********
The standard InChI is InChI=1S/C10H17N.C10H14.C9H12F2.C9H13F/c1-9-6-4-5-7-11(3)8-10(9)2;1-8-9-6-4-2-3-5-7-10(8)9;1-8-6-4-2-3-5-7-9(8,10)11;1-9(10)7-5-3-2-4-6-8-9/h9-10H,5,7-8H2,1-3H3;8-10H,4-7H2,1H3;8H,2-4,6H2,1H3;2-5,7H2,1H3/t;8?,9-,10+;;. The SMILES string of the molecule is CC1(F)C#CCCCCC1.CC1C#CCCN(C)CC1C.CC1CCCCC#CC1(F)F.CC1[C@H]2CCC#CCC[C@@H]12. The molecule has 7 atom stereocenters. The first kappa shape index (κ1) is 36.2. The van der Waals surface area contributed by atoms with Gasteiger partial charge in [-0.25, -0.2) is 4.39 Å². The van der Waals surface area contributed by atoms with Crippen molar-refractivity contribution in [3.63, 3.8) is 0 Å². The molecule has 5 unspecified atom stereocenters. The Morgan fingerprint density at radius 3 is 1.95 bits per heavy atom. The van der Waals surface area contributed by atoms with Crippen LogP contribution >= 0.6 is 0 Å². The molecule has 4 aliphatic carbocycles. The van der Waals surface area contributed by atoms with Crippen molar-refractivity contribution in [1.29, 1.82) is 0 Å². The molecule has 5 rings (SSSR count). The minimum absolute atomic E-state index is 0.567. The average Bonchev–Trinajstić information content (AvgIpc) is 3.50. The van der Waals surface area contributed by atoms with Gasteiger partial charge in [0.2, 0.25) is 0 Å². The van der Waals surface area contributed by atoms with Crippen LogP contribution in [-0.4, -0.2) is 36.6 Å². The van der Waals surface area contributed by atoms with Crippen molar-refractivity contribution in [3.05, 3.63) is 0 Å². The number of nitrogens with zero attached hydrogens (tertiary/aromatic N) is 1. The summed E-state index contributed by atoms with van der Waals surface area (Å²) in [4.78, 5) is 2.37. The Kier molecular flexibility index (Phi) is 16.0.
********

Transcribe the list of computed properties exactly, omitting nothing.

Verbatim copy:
The standard InChI is InChI=1S/C10H17N.C10H14.C9H12F2.C9H13F/c1-9-6-4-5-7-11(3)8-10(9)2;1-8-9-6-4-2-3-5-7-10(8)9;1-8-6-4-2-3-5-7-9(8,10)11;1-9(10)7-5-3-2-4-6-8-9/h9-10H,5,7-8H2,1-3H3;8-10H,4-7H2,1H3;8H,2-4,6H2,1H3;2-5,7H2,1H3/t;8?,9-,10+;;. The SMILES string of the molecule is CC1(F)C#CCCCCC1.CC1C#CCCN(C)CC1C.CC1CCCCC#CC1(F)F.CC1[C@H]2CCC#CCC[C@@H]12. The molecule has 7 atom stereocenters. The first kappa shape index (κ1) is 36.2. The van der Waals surface area contributed by atoms with Gasteiger partial charge in [-0.25, -0.2) is 4.39 Å². The van der Waals surface area contributed by atoms with Crippen molar-refractivity contribution in [3.63, 3.8) is 0 Å². The molecule has 5 unspecified atom stereocenters. The Morgan fingerprint density at radius 3 is 1.95 bits per heavy atom. The van der Waals surface area contributed by atoms with Crippen LogP contribution >= 0.6 is 0 Å². The molecule has 4 aliphatic carbocycles. The van der Waals surface area contributed by atoms with Crippen molar-refractivity contribution in [1.29, 1.82) is 0 Å². The molecule has 5 rings (SSSR count). The minimum absolute atomic E-state index is 0.567. The average Bonchev–Trinajstić information content (AvgIpc) is 3.50. The van der Waals surface area contributed by atoms with Gasteiger partial charge in [0.2, 0.25) is 0 Å². The van der Waals surface area contributed by atoms with Crippen LogP contribution in [-0.4, -0.2) is 36.6 Å². The van der Waals surface area contributed by atoms with Crippen molar-refractivity contribution in [3.05, 3.63) is 0 Å². The number of nitrogens with zero attached hydrogens (tertiary/aromatic N) is 1. The summed E-state index contributed by atoms with van der Waals surface area (Å²) in [4.78, 5) is 2.37. The Kier molecular flexibility index (Phi) is 16.0.